See example/README.md for GIL usage examples.

See example/b2/README.md for Boost.Build configuration examples.

See example/cmake/README.md for CMake configuration examples.

The Boost Generic Image Library (GIL) requires:

- C++14 compiler (GCC 6, clang 3.9, MSVC++ 14.1 (1910) or any later version)
- Boost header-only libraries

Optionally, in order to build and run tests and examples:

- Boost.Filesystem
- Boost.Test
- Headers and libraries of libjpeg, libpng, libtiff, libraw for the I/O extension and some of examples.

The official repository contains the following branches:

**master** This holds the most recent snapshot with code that is known to be stable.

**develop** This holds the most recent snapshot. It may contain unstable code.

There is number of communication channels to ask questions and discuss Boost.GIL issues:

- GitHub Discussions
- Mailing lists (Boost discussion policy)
- boost-gil (
*recommended*) official Boost.GIL mailing list (archive) - boost-users for all Boost users
- boost for all Boost developers

- boost-gil (
- Slack at cpplang.slack.com with Boost channels:
- #boost-gil (
*recommended*) official Boost.GIL channel - #boost-user for all Boost users
- #boost for all Boost developers

- #boost-gil (
- Gitter room boostorg/gil (old real-time chat space)
- You can also ask questions via GitHub issue.

If you would like to contribute to Boost.GIL, help us improve the library and maintain high quality, there is number of ways to do it.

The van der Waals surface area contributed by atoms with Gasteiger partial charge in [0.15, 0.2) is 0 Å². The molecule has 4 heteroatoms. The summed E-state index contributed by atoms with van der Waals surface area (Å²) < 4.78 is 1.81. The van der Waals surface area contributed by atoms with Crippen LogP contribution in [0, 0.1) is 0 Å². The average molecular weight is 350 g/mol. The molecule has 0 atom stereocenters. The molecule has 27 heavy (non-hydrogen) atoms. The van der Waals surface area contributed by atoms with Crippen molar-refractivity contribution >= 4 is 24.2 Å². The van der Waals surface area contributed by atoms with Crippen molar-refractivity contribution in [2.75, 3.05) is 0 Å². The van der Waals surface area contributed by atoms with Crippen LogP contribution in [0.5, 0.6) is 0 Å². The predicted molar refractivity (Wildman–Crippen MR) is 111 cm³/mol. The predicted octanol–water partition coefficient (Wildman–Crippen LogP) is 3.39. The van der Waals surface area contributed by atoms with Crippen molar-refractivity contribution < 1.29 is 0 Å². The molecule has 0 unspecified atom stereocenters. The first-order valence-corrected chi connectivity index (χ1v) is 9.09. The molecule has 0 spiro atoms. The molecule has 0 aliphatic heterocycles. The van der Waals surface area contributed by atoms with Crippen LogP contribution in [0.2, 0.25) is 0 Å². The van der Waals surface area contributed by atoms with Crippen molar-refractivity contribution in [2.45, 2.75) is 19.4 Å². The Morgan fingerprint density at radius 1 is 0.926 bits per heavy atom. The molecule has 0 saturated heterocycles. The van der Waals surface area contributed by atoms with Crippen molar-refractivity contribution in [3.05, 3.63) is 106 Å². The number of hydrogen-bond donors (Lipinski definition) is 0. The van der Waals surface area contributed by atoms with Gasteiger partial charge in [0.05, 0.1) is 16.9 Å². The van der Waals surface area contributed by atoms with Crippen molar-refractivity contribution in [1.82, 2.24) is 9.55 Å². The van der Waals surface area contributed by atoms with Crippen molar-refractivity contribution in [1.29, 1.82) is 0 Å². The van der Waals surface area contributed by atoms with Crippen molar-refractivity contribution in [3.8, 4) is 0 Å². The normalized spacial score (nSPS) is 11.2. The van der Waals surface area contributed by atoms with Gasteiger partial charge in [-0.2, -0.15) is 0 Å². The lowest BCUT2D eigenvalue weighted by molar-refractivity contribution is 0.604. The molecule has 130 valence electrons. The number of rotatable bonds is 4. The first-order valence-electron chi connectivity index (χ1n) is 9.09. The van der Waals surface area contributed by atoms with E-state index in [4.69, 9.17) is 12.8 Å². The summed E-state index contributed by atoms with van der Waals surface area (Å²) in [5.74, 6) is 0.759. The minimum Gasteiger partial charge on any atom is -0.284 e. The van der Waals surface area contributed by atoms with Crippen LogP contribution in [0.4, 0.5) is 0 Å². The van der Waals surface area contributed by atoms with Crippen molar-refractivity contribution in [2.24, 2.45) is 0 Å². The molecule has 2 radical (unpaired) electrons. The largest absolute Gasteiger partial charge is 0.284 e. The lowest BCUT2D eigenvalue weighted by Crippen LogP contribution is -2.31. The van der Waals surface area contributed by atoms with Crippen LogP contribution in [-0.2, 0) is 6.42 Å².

If you would like to test the library, contribute new feature or a bug fix, see the CONTRIBUTING.md where the whole development infrastructure and the contributing workflow is explained in details.

You may consider performing code reviews on active pull requests or help with solving reported issues, especially those labelled with:

Any feedback from users and developers, even simple questions about how things work or why they were done a certain way, carries value and can be used to improve the library.

Distributed under the Boost Software License, Version 1.0.

Author: boostorg

Source code: https://github.com/boostorg/gil

License: BSL-1.0 license

1603112400

The full paper can be found here: link

**Table of Contents**

- Media Mix Modeling
- Lagged Effects
- Shape Effects
- Full Model
- Simulation
- Calculating ROAS / mROAS
- Optimizing marketing budget

— — —

To begin, media mix models (MMM) aim to uncover the causal effect of paid media on a metric of interest, typically sales. Historically, the problem has largely been modeled via linear regression and the causal impact has been derived using Rubin’s potential outcomes framework.

In simple (data science) terms, this translates to

- Training a regression model that predicts sales using media spend and control variables.
- Deriving causal impact by comparing sales when media spend is at observed amount and when it is set to zero.

Estimating casual impact from observational data has a number of issues i.e. “correlation doesn’t equal causation” for starters. And media mix models have a host of unique issues to take note of. An excellent review of these issues can be found here: Challenges And Opportunities In Media Mix Modeling